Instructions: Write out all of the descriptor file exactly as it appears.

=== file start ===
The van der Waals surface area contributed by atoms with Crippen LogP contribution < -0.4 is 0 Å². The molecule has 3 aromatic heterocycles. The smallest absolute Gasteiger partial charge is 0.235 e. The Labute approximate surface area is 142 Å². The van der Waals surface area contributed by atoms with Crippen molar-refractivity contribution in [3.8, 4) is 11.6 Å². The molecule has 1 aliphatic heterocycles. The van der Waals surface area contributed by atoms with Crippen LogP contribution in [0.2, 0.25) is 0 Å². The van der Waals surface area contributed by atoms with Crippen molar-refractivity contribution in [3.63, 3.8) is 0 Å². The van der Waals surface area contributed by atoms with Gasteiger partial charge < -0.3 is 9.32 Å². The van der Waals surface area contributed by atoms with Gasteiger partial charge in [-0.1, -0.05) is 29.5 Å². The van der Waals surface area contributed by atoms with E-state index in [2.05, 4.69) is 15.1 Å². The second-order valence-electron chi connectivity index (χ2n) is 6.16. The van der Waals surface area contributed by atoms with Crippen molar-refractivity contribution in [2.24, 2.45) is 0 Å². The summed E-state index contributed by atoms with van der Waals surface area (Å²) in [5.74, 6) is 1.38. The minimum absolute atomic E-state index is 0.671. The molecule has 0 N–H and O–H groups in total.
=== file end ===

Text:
The van der Waals surface area contributed by atoms with Crippen LogP contribution < -0.4 is 0 Å². The molecule has 3 aromatic heterocycles. The smallest absolute Gasteiger partial charge is 0.235 e. The Labute approximate surface area is 142 Å². The van der Waals surface area contributed by atoms with Crippen molar-refractivity contribution in [3.8, 4) is 11.6 Å². The molecule has 1 aliphatic heterocycles. The van der Waals surface area contributed by atoms with Crippen LogP contribution in [0.2, 0.25) is 0 Å². The van der Waals surface area contributed by atoms with Crippen molar-refractivity contribution in [3.63, 3.8) is 0 Å². The van der Waals surface area contributed by atoms with Gasteiger partial charge < -0.3 is 9.32 Å². The van der Waals surface area contributed by atoms with Gasteiger partial charge in [-0.1, -0.05) is 29.5 Å². The van der Waals surface area contributed by atoms with E-state index in [2.05, 4.69) is 15.1 Å². The second-order valence-electron chi connectivity index (χ2n) is 6.16. The van der Waals surface area contributed by atoms with Crippen molar-refractivity contribution in [2.24, 2.45) is 0 Å². The summed E-state index contributed by atoms with van der Waals surface area (Å²) in [5.74, 6) is 1.38. The minimum absolute atomic E-state index is 0.671. The molecule has 0 N–H and O–H groups in total.